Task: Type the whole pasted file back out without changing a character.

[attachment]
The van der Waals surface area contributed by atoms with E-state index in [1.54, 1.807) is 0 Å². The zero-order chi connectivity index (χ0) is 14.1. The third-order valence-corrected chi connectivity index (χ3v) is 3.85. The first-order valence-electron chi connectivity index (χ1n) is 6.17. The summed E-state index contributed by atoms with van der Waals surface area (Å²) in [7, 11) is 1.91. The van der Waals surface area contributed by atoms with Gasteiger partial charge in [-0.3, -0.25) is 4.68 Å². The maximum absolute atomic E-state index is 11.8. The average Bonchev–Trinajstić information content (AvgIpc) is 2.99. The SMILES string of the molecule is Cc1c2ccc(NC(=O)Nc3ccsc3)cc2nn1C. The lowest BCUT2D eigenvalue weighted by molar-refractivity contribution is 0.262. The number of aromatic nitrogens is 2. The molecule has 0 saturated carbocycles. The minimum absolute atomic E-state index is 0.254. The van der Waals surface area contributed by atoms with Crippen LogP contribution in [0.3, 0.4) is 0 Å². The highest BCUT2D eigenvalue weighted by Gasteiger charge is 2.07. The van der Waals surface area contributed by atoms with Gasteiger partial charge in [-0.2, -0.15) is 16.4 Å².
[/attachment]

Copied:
The van der Waals surface area contributed by atoms with E-state index in [1.54, 1.807) is 0 Å². The zero-order chi connectivity index (χ0) is 14.1. The third-order valence-corrected chi connectivity index (χ3v) is 3.85. The first-order valence-electron chi connectivity index (χ1n) is 6.17. The summed E-state index contributed by atoms with van der Waals surface area (Å²) in [7, 11) is 1.91. The van der Waals surface area contributed by atoms with Gasteiger partial charge in [-0.3, -0.25) is 4.68 Å². The maximum absolute atomic E-state index is 11.8. The average Bonchev–Trinajstić information content (AvgIpc) is 2.99. The SMILES string of the molecule is Cc1c2ccc(NC(=O)Nc3ccsc3)cc2nn1C. The lowest BCUT2D eigenvalue weighted by molar-refractivity contribution is 0.262. The number of aromatic nitrogens is 2. The molecule has 0 saturated carbocycles. The minimum absolute atomic E-state index is 0.254. The van der Waals surface area contributed by atoms with Crippen LogP contribution in [0.3, 0.4) is 0 Å². The highest BCUT2D eigenvalue weighted by Gasteiger charge is 2.07. The van der Waals surface area contributed by atoms with Gasteiger partial charge in [-0.2, -0.15) is 16.4 Å².